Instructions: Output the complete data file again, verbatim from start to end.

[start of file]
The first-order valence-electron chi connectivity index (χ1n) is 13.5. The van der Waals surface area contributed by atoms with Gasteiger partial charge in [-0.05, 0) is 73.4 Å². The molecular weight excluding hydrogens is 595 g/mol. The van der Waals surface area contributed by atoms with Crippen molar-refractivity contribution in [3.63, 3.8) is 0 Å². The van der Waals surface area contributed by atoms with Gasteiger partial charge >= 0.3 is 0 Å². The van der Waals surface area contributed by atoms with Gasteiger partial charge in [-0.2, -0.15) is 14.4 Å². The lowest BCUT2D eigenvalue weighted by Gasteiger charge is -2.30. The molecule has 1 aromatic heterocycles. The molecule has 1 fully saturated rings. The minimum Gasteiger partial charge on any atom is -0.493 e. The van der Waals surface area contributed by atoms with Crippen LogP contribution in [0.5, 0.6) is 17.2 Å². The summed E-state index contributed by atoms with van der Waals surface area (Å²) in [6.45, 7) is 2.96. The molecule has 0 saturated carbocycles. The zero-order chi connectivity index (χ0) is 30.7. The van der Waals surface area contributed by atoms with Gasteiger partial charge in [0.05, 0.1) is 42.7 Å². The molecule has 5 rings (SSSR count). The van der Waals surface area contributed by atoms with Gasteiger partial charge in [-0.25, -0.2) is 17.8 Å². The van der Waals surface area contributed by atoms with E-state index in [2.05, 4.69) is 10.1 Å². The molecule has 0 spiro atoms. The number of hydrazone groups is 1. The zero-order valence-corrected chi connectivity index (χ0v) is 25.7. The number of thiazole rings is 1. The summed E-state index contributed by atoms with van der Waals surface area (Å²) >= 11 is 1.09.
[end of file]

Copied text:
The first-order valence-electron chi connectivity index (χ1n) is 13.5. The van der Waals surface area contributed by atoms with Gasteiger partial charge in [-0.05, 0) is 73.4 Å². The molecular weight excluding hydrogens is 595 g/mol. The van der Waals surface area contributed by atoms with Crippen molar-refractivity contribution in [3.63, 3.8) is 0 Å². The van der Waals surface area contributed by atoms with Gasteiger partial charge >= 0.3 is 0 Å². The van der Waals surface area contributed by atoms with Gasteiger partial charge in [-0.2, -0.15) is 14.4 Å². The lowest BCUT2D eigenvalue weighted by Gasteiger charge is -2.30. The molecule has 1 aromatic heterocycles. The molecule has 1 fully saturated rings. The minimum Gasteiger partial charge on any atom is -0.493 e. The van der Waals surface area contributed by atoms with Crippen LogP contribution in [0.5, 0.6) is 17.2 Å². The summed E-state index contributed by atoms with van der Waals surface area (Å²) in [6.45, 7) is 2.96. The molecule has 0 saturated carbocycles. The zero-order chi connectivity index (χ0) is 30.7. The van der Waals surface area contributed by atoms with Gasteiger partial charge in [0.05, 0.1) is 42.7 Å². The molecule has 5 rings (SSSR count). The van der Waals surface area contributed by atoms with Gasteiger partial charge in [-0.25, -0.2) is 17.8 Å². The van der Waals surface area contributed by atoms with E-state index in [2.05, 4.69) is 10.1 Å². The molecule has 0 spiro atoms. The number of hydrazone groups is 1. The zero-order valence-corrected chi connectivity index (χ0v) is 25.7. The number of thiazole rings is 1. The summed E-state index contributed by atoms with van der Waals surface area (Å²) >= 11 is 1.09.